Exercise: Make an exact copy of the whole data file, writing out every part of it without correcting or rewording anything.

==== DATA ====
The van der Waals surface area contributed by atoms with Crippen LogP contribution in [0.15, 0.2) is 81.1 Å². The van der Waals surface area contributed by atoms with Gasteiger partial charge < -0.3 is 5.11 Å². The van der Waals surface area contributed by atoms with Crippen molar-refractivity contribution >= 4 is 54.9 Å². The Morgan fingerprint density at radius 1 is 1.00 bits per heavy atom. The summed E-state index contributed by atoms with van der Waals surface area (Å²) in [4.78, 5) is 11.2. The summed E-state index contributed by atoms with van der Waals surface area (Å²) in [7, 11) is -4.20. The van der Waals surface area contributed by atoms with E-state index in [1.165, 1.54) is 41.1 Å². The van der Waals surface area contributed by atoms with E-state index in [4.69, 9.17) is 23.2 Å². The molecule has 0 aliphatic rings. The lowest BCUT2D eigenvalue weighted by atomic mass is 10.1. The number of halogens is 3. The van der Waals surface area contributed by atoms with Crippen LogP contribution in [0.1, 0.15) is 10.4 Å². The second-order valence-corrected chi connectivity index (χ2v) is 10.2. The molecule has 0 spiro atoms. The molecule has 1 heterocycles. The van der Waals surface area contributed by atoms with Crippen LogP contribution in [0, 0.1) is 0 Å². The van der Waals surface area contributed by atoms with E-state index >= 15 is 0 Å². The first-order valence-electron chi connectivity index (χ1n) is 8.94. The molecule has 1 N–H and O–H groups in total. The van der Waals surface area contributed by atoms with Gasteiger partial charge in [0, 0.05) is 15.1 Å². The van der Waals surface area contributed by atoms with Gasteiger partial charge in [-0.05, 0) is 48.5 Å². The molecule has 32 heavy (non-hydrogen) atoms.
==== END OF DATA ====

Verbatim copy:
The van der Waals surface area contributed by atoms with Crippen LogP contribution in [0.15, 0.2) is 81.1 Å². The van der Waals surface area contributed by atoms with Gasteiger partial charge < -0.3 is 5.11 Å². The van der Waals surface area contributed by atoms with Crippen molar-refractivity contribution >= 4 is 54.9 Å². The Morgan fingerprint density at radius 1 is 1.00 bits per heavy atom. The summed E-state index contributed by atoms with van der Waals surface area (Å²) in [4.78, 5) is 11.2. The summed E-state index contributed by atoms with van der Waals surface area (Å²) in [7, 11) is -4.20. The van der Waals surface area contributed by atoms with E-state index in [1.165, 1.54) is 41.1 Å². The van der Waals surface area contributed by atoms with E-state index in [4.69, 9.17) is 23.2 Å². The molecule has 0 aliphatic rings. The lowest BCUT2D eigenvalue weighted by atomic mass is 10.1. The number of halogens is 3. The van der Waals surface area contributed by atoms with Crippen LogP contribution in [0.1, 0.15) is 10.4 Å². The second-order valence-corrected chi connectivity index (χ2v) is 10.2. The molecule has 0 spiro atoms. The molecule has 1 heterocycles. The van der Waals surface area contributed by atoms with Crippen LogP contribution in [0, 0.1) is 0 Å². The van der Waals surface area contributed by atoms with E-state index >= 15 is 0 Å². The first-order valence-electron chi connectivity index (χ1n) is 8.94. The molecule has 1 N–H and O–H groups in total. The van der Waals surface area contributed by atoms with Gasteiger partial charge in [0, 0.05) is 15.1 Å². The van der Waals surface area contributed by atoms with Gasteiger partial charge in [-0.05, 0) is 48.5 Å². The molecule has 32 heavy (non-hydrogen) atoms.